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Jan 10, 2013 07:18 AM

South Loop - Farm to Table or Gastro Pub - no beef pls.

I will be visiting a friend Sat night, who has just moved to South Loop and I would like to take her out to dinner.

She is Indian American, and doesn't eat beef, but otherwise is a real food enthusiast and adventurous eater, as am I.

I would love to find something that isn't too expensive (under $50 per person) that highlights farm to table cuisine. A neighborhood gem or even a gastro pub setting would be nice... fun and funky is OK too.

We are willing to travel outside the neighborhood as well. Thanks in-advance for any suggestions. ~Rob

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  1. There aren't any so-called "farm to table" restaurants in the South Loop. The one really creative restaurant in the South Loop, Acadia, is outstanding but will fail your target price criterion. (I ate there recently and it was around $100/person including moderate alcohol and tax/tip.) It's a great place if you're willing to stretch your budget.

    Otherwise, check out this list of "farm to table" restaurants elsewhere around the city:

    That's really quite a nice list, and includes some of our best moderate/mid-priced restaurants.

    As for gastropubs, the Gage is in the Loop.

    1 Reply
    1. A little farther south, but you may want to try Nightwood on Halstead and 21st in Bridgeport. I have not been but I've heard good things.

      2 Replies
        1. re: jbontario

          I've been to Nightwood and it's very good indeed. And offers a neighborhood bistro atmosphere (brick walls, etc).

        2. I'm a big fan of the gastropub concept and I think the best is The Publican which specializes in seafood and pork. Purple Pig is also good, but doesn't take reservations. Neither is in the South Loop, but neither is very far either.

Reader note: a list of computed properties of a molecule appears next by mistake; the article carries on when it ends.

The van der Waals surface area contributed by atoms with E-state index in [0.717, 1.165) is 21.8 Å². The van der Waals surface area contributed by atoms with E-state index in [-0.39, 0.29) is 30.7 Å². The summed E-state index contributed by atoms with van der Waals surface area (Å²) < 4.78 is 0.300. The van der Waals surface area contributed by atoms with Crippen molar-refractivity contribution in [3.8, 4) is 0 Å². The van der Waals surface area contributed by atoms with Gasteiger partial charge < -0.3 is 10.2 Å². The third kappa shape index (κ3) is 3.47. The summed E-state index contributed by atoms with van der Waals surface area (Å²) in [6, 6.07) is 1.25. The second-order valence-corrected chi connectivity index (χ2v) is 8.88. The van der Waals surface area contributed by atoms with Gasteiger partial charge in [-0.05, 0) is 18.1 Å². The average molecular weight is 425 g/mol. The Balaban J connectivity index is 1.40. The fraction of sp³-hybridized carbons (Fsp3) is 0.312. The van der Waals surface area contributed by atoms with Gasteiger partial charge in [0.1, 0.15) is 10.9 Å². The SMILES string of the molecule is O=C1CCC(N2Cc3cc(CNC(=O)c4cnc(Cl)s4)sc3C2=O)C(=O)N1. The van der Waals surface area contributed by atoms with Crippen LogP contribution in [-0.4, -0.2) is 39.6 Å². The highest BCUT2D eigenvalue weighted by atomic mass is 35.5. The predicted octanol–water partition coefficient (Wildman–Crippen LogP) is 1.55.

8 Replies
          1. re: chicgail

            I came across the Publican and thought it looked good. Thanks for the rec!

            1. re: rpglancy

              The Publican specializes in pork. (And just in case you don't see that from the menu, you can see the big PIGture on the wall looking down at you.) They don't really specialize in seafood in any way, although like most restaurants, they have some seafood dishes on the menu.

              If you go there, here's a tip. About half the seating consists of two loooooooooooong communal tables; the other half are the conventional private tables for 2-6. If you have a preference, either for the communal seating or for your own private table, mention it when making your reservation (either over the phone or on Opentable) and they will try to accommodate your preference.

              And don't expect to be able to converse easily with your friend. It's REALLY REALLY REALLY LOUD, as all but the most diehard fans will agree. If that's a consideration for you, you might want to go elsewhere. Province, Lula, Perennial Virant, and the previously-mentioned Nightwood are all fairly moderate in noise level, and all offer excellent food.

              1. re: nsxtasy

                Thank you. This is all excellent info!

                1. re: rpglancy

                  I have never been bothered by the noise at Publican (although my husband sometimes accuses me of going deaf - LOL!).